2) Cornering. Seems like every corner is about to turn me over. I'm guessing this is due to this being a 3 wheeled machine, not a 2 wheeler, and I'll get used to it. I never exceeded 45 MPH during my test ride. And apparently I was ALWAYS shifting too early.

    Those are the only things stopping me from owning a Spyder. And I R-E-A-L-L-Y want one.

    Can you folks help me with this?

    Thanks a million!!!
    After 60 yrs on TWO wheels, I bought my first Spyder ( 09 ) ..... the dealership owner gave me the best advice, DRIVE IT LIKE A CAR ....Although it didn't feel natural I did what He said .... I had no problems at all .... and traded my 03 Wing on the spot ..... I won't ever go back to two wheels......and ..... Mike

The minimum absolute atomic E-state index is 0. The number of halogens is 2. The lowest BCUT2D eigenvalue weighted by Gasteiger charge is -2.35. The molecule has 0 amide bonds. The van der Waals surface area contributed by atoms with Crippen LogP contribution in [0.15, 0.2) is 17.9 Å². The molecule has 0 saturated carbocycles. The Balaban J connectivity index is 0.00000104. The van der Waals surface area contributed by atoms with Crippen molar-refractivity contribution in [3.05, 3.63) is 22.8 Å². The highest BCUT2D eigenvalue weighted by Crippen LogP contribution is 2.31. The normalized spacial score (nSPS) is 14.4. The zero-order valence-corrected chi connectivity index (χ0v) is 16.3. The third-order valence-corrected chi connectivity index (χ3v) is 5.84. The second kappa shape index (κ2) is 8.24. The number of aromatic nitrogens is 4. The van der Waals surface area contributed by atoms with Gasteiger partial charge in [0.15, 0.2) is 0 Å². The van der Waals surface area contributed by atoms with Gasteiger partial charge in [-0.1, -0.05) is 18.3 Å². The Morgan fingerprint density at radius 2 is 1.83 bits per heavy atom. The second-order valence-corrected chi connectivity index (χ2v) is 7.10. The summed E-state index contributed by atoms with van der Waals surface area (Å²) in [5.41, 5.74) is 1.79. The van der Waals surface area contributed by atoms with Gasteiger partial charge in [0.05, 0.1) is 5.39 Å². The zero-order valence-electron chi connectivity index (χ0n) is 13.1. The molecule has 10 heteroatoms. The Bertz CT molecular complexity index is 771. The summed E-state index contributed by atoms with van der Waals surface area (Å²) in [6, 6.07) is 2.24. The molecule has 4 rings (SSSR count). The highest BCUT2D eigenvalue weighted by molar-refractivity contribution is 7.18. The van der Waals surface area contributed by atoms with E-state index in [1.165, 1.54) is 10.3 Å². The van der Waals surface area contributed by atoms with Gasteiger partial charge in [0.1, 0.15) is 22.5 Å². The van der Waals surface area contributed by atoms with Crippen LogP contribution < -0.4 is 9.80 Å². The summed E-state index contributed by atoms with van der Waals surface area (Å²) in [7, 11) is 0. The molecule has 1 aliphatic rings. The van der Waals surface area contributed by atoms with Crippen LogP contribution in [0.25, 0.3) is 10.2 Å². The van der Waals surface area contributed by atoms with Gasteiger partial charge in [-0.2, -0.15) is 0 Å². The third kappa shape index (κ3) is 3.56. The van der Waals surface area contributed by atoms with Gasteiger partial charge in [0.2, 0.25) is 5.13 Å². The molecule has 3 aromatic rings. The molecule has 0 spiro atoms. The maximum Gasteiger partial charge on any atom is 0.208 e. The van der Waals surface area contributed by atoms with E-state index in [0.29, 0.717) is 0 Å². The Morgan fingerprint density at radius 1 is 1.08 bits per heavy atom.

9. #9
    Very Active Member Mikey's Avatar
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    Start out slow, and don't be in a rush, relax and don.t fight the bike, light grip on the bars, because your going to over steer in it if you do, coming into a curve in the road try to look as far as you can around the turn and just steer into it, if you look in front of the bike you probly end up drifting out of line and feeling like you have to brake at every corner! The bike will go where you point it, and is very touchy, hens the light grip and don't over steer! The more your on it and get the feel of it the easier it will get, trust us , we all went threw it and we all have our war story's!!!! Good luck and have fun!!
    2012 RTL , Pearl

  10. #10
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    Gregg